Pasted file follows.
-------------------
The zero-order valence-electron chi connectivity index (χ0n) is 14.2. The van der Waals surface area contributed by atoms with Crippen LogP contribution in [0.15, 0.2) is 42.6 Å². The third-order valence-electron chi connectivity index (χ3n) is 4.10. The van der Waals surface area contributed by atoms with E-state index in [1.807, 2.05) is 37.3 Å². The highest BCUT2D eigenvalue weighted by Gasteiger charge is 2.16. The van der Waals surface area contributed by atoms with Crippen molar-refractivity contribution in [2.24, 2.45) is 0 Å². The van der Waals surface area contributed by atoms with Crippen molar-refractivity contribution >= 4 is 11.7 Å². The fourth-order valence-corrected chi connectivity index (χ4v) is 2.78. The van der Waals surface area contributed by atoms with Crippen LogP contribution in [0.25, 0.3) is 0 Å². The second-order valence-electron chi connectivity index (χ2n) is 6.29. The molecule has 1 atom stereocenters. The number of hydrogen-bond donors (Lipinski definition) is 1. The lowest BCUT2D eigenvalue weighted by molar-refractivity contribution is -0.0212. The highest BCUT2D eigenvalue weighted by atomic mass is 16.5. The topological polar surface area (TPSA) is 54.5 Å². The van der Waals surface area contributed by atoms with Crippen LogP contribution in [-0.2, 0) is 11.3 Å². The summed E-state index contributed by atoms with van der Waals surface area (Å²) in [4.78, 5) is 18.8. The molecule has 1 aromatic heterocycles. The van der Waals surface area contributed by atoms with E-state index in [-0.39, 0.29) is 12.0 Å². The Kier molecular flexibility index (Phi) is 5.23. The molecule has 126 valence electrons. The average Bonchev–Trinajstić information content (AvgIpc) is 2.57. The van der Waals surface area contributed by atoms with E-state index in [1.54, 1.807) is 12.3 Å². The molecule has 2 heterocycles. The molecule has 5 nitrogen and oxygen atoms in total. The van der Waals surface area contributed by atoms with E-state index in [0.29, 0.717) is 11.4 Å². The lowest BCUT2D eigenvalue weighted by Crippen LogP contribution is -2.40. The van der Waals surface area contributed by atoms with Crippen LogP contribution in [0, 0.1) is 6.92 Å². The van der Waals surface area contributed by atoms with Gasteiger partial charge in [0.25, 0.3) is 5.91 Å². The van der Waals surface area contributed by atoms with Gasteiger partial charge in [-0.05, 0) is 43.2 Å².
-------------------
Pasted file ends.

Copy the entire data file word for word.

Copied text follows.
The zero-order valence-electron chi connectivity index (χ0n) is 14.2. The van der Waals surface area contributed by atoms with Crippen LogP contribution in [0.15, 0.2) is 42.6 Å². The third-order valence-electron chi connectivity index (χ3n) is 4.10. The van der Waals surface area contributed by atoms with E-state index in [1.807, 2.05) is 37.3 Å². The highest BCUT2D eigenvalue weighted by Gasteiger charge is 2.16. The van der Waals surface area contributed by atoms with Crippen molar-refractivity contribution in [2.24, 2.45) is 0 Å². The van der Waals surface area contributed by atoms with Crippen molar-refractivity contribution >= 4 is 11.7 Å². The fourth-order valence-corrected chi connectivity index (χ4v) is 2.78. The van der Waals surface area contributed by atoms with Crippen LogP contribution in [0.25, 0.3) is 0 Å². The second-order valence-electron chi connectivity index (χ2n) is 6.29. The molecule has 1 atom stereocenters. The number of hydrogen-bond donors (Lipinski definition) is 1. The lowest BCUT2D eigenvalue weighted by molar-refractivity contribution is -0.0212. The highest BCUT2D eigenvalue weighted by atomic mass is 16.5. The topological polar surface area (TPSA) is 54.5 Å². The van der Waals surface area contributed by atoms with Crippen LogP contribution in [-0.2, 0) is 11.3 Å². The summed E-state index contributed by atoms with van der Waals surface area (Å²) in [4.78, 5) is 18.8. The molecule has 1 aromatic heterocycles. The van der Waals surface area contributed by atoms with E-state index in [-0.39, 0.29) is 12.0 Å². The Kier molecular flexibility index (Phi) is 5.23. The molecule has 126 valence electrons. The average Bonchev–Trinajstić information content (AvgIpc) is 2.57. The van der Waals surface area contributed by atoms with E-state index in [1.54, 1.807) is 12.3 Å². The molecule has 2 heterocycles. The molecule has 5 nitrogen and oxygen atoms in total. The van der Waals surface area contributed by atoms with E-state index in [0.29, 0.717) is 11.4 Å². The lowest BCUT2D eigenvalue weighted by Crippen LogP contribution is -2.40. The van der Waals surface area contributed by atoms with Crippen LogP contribution in [0, 0.1) is 6.92 Å². The van der Waals surface area contributed by atoms with Gasteiger partial charge in [0.25, 0.3) is 5.91 Å². The van der Waals surface area contributed by atoms with Gasteiger partial charge in [-0.05, 0) is 43.2 Å².